Working with Double Edge Theatre in Ashfield, Massachusetts is a creative collaborative process. The performers are incredibly imaginative with objects, voice, space, and movement. Together with the help of volunteers and other artists we create visual moments, almost like a painting with dimension and motion. Typically I will bring them work that I have created and visualized one way, then they always use it differently than I had originally pictured. That in of itself informs me about the installation, and my work, and brings in new ideas that turn me on my head! Nothing could be better than to have the sculpture hold its own as a character in a performance, or have Greek ballads sung to it in the case of The Odyssey. The human interaction of the performers provides a whole other element than that of the viewer gazing. It makes it alive! It puts the viewer in their place. My mind becomes awakened to new angles and shifts in my work.
My ongoing work with Double Edge Theatre holds a special place in my art practice. The sculptures and installations come alive as the performers and the audience interact with them. Imagine hauntingly beautiful Greek ballads being sung to your sculpture under as Odysseus walks through the woolen sails.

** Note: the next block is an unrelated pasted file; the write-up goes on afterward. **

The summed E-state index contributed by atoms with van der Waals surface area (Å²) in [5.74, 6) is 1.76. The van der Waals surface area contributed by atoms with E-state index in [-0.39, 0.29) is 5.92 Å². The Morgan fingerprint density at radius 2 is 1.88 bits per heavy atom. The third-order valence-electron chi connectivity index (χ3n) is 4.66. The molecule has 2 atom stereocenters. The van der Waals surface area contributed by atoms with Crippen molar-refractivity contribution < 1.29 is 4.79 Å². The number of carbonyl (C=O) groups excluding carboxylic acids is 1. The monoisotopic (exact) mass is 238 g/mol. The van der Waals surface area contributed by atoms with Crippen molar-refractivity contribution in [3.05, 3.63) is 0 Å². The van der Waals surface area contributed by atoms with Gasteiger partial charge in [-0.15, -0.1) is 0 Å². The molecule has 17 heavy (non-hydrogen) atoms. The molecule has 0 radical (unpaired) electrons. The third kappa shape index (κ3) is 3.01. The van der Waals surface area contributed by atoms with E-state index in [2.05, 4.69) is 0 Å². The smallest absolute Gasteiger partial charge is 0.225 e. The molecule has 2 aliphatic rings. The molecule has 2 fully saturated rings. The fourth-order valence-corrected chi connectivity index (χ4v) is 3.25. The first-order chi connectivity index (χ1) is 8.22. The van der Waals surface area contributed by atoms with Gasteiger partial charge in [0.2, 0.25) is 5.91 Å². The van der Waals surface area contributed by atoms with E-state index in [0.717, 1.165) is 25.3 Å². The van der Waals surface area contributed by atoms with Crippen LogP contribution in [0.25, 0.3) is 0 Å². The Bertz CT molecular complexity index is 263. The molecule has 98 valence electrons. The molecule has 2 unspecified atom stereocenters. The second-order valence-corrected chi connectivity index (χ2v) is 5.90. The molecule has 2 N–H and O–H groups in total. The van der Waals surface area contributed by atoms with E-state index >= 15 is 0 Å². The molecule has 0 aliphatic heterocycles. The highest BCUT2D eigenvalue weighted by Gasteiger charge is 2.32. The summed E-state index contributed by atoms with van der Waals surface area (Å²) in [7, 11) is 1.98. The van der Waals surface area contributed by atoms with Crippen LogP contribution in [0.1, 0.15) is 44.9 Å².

I get to see my work in a myriad of different settings, lighting and installation designs. Which always sparks new ideas and visions for the next project.
The sculpture transforms into not just set, but a character within the performance, with just as important a role it's human collaborators.
Photo by David Weiland, The Odyssey, Double Edge Theatre
Bag of wind made out of cane and sausage casing. I like to consider it Poseidon's lung.
a forty foot sail designed to move about on a spring and is projected onto.
Detail of wall of wool.
Some of the sails have been left up after the Odyssey had finished its run. They have survived a hurricane, two snow storms and curious calves who play amongst the wool. The November winds are pulling loose tendrils that are activated by the menacing wind. These weathered sails remind me of Penelope's night time ritual of undoing her weaving to keep her suitors at bay.
Photo by Maria Baranova, Double Edge Theatre